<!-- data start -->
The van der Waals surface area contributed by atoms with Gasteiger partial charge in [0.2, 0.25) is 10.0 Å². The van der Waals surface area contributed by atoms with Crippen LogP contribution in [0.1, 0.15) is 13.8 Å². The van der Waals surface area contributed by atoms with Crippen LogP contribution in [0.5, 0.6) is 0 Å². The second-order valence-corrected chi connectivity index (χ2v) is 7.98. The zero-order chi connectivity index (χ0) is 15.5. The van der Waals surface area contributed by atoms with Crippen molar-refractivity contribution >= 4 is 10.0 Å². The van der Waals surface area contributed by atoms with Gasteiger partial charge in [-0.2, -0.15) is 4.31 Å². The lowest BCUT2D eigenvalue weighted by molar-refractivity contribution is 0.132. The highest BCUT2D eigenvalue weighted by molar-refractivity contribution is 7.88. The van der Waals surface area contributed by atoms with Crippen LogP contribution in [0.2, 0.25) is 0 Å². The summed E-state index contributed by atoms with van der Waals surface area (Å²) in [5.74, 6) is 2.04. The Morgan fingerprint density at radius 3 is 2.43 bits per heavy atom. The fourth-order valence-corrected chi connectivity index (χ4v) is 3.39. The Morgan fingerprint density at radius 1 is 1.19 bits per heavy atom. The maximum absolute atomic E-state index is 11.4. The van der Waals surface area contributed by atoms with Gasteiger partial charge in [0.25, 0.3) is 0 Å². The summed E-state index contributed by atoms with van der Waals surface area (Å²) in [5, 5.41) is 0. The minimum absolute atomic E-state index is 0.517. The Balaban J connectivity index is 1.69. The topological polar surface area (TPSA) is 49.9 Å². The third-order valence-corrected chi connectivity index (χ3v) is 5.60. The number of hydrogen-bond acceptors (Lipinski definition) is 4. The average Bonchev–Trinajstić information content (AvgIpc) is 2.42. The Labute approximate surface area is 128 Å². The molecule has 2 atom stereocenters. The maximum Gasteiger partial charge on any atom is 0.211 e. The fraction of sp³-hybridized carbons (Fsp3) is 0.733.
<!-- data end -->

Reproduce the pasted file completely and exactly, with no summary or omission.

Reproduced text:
The van der Waals surface area contributed by atoms with Gasteiger partial charge in [0.2, 0.25) is 10.0 Å². The van der Waals surface area contributed by atoms with Crippen LogP contribution in [0.1, 0.15) is 13.8 Å². The van der Waals surface area contributed by atoms with Crippen LogP contribution in [0.5, 0.6) is 0 Å². The second-order valence-corrected chi connectivity index (χ2v) is 7.98. The zero-order chi connectivity index (χ0) is 15.5. The van der Waals surface area contributed by atoms with Crippen molar-refractivity contribution >= 4 is 10.0 Å². The van der Waals surface area contributed by atoms with Gasteiger partial charge in [-0.2, -0.15) is 4.31 Å². The lowest BCUT2D eigenvalue weighted by molar-refractivity contribution is 0.132. The highest BCUT2D eigenvalue weighted by molar-refractivity contribution is 7.88. The van der Waals surface area contributed by atoms with Crippen LogP contribution in [0.2, 0.25) is 0 Å². The summed E-state index contributed by atoms with van der Waals surface area (Å²) in [5.74, 6) is 2.04. The Morgan fingerprint density at radius 3 is 2.43 bits per heavy atom. The fourth-order valence-corrected chi connectivity index (χ4v) is 3.39. The Morgan fingerprint density at radius 1 is 1.19 bits per heavy atom. The maximum absolute atomic E-state index is 11.4. The van der Waals surface area contributed by atoms with Gasteiger partial charge in [0.25, 0.3) is 0 Å². The summed E-state index contributed by atoms with van der Waals surface area (Å²) in [5, 5.41) is 0. The minimum absolute atomic E-state index is 0.517. The Balaban J connectivity index is 1.69. The topological polar surface area (TPSA) is 49.9 Å². The third-order valence-corrected chi connectivity index (χ3v) is 5.60. The number of hydrogen-bond acceptors (Lipinski definition) is 4. The average Bonchev–Trinajstić information content (AvgIpc) is 2.42. The Labute approximate surface area is 128 Å². The molecule has 2 atom stereocenters. The maximum Gasteiger partial charge on any atom is 0.211 e. The fraction of sp³-hybridized carbons (Fsp3) is 0.733.